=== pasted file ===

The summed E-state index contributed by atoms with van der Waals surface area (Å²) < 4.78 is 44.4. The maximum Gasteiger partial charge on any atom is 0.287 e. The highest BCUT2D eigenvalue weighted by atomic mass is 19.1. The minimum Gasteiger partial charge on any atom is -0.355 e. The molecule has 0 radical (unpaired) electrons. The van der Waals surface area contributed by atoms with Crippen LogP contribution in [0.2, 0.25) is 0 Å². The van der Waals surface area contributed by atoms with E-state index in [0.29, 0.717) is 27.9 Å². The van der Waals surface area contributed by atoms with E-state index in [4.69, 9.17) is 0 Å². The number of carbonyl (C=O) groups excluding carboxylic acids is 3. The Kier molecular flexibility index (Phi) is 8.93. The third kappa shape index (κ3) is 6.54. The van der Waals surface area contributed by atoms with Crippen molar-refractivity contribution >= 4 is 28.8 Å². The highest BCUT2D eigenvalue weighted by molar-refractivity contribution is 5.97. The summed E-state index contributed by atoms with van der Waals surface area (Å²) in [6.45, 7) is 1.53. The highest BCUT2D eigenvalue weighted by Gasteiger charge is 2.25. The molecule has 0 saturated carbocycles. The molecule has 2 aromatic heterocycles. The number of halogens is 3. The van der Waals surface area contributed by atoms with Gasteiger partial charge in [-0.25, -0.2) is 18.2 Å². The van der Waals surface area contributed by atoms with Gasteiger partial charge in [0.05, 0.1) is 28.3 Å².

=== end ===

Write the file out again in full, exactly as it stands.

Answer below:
The summed E-state index contributed by atoms with van der Waals surface area (Å²) < 4.78 is 44.4. The maximum Gasteiger partial charge on any atom is 0.287 e. The highest BCUT2D eigenvalue weighted by atomic mass is 19.1. The minimum Gasteiger partial charge on any atom is -0.355 e. The molecule has 0 radical (unpaired) electrons. The van der Waals surface area contributed by atoms with Crippen LogP contribution in [0.2, 0.25) is 0 Å². The van der Waals surface area contributed by atoms with E-state index in [0.29, 0.717) is 27.9 Å². The van der Waals surface area contributed by atoms with E-state index in [4.69, 9.17) is 0 Å². The number of carbonyl (C=O) groups excluding carboxylic acids is 3. The Kier molecular flexibility index (Phi) is 8.93. The third kappa shape index (κ3) is 6.54. The van der Waals surface area contributed by atoms with Crippen molar-refractivity contribution >= 4 is 28.8 Å². The highest BCUT2D eigenvalue weighted by molar-refractivity contribution is 5.97. The summed E-state index contributed by atoms with van der Waals surface area (Å²) in [6.45, 7) is 1.53. The highest BCUT2D eigenvalue weighted by Gasteiger charge is 2.25. The molecule has 0 saturated carbocycles. The molecule has 2 aromatic heterocycles. The number of halogens is 3. The van der Waals surface area contributed by atoms with Gasteiger partial charge in [-0.25, -0.2) is 18.2 Å². The van der Waals surface area contributed by atoms with Gasteiger partial charge in [0.05, 0.1) is 28.3 Å².